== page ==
Five Things to Know: New Zealand

The U.S. Women’s National Team will begin its quest for a fifth Olympic gold medal on Wednesday, Aug. 3 (6 p.m. ET; NBCSN, NBC Universo) when it opens Group G play against New Zealand at Mineirão Stadium in Belo Horizonte. Before the 2016 Olympic opener gets underway, here are five things to know about the USA’s opponent:

Olympic Success
New Zealand is participating in its third Olympic Women’s Soccer Tournament, having also played in Beijing 2008 and London 2012. While the Football Ferns failed to get out of the group in Beijing, they did draw with a Japan side who would go on to be world champions three years later. That point was New Zealand’s first on the world stage at a senior men’s or women’s tournament. Four years later there was another milestone as New Zealand secured a victory against Cameroon and qualification for the knockout stage before being eliminated by the eventual gold medalists USA.

The USA played New Zealand in the quarterfinal of the 2012 Olympics in Newcastle, England, a 2-0 victory in which Abby Wambach scored early and Sydney Leroux added a late goal to send the Americans to the semifinal. The U.S. also played New Zealand at the 2008 Olympics, earning a 4-0 victory during group play to advance to the quarterfinals. Heather O’Reilly scored a goal 40 seconds into the match. O’Reilly’s goal is still the fastest in Olympic history.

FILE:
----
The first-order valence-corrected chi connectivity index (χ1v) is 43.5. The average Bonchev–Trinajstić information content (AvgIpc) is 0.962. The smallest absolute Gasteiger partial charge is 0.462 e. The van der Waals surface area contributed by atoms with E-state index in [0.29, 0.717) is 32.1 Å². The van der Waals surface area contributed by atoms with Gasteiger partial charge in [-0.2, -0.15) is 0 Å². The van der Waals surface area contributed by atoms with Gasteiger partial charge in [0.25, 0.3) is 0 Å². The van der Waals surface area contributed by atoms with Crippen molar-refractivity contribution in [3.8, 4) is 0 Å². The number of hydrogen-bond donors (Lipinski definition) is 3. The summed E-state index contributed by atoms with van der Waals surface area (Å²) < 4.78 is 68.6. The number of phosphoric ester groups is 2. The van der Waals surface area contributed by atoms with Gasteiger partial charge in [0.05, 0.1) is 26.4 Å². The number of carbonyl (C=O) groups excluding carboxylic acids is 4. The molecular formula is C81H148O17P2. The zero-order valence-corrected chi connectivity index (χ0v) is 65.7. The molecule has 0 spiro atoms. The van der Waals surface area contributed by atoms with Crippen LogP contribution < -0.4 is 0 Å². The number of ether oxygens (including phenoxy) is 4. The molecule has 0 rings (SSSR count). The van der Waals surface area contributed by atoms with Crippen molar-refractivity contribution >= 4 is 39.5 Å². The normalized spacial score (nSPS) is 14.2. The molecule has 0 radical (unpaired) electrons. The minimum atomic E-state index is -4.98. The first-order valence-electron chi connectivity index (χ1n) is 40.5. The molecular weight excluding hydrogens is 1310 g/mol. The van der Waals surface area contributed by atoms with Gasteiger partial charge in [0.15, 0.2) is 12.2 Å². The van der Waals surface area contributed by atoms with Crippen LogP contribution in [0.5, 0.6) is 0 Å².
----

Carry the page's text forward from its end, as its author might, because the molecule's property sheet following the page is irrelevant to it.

One Year Later
The WNT most recently played against New Zealand on April 4, 2015, when a record crowd of 35,817 fans packed Busch Stadium as the USA cruised to a 4-0 victory in its first match on home soil before beginning its Send-Off Series and departing for the Women’s World Cup in Canada. Three of the four goal scorers in that game in St. Louis – Meghan Klingenberg, Julie Johnston and Morgan Brian – are currently on the Olympic roster in Brazil. Additionally, Megan Rapinoe earned her 100th cap, becoming the 31st American female player to reach the century mark in the St. Louis match. 

USA Roots
New Zealand has numerous ties to the United States with veteran Ali Riley, who played at Stanford and currently plays in Sweden with FC Rosengard, having grown up in Los Angeles. Riley played in the WPS with the Bay Area FC Gold Pride (2010) and the Western New York Flash (2011), winning league titles in both seasons. She was the WPS Rookie of the Year in 2010 with the Gold Pride. Midfielder Katie Bowen played college soccer at North Carolina, while forward Hannah Wilkinson currently plays at Tennessee. Defender Abby Erceg plays in the NWSL with the Western New York Flash, while Bowen plays for FC Kansas City. Forward Rosie White played with U.S. Olympic alternate Samantha Mewis at UCLA. 

Solid Leadership
New Zealand head coach Tony Readings, a former semi-professional footballer in both New Zealand and his native England, has been in charge of the Football Ferns since 2011. Readings boasts extensive experience with New Zealand women’s football, having been an assistant coach for the 2007 and 2011 Women’s World Cups, as well as the 2008 Olympics in Beijing. He also coached the New Zealand U-20 side and, as senior coach, has since added London 2012 and the 2015 Women’s World Cup to a lengthy resume.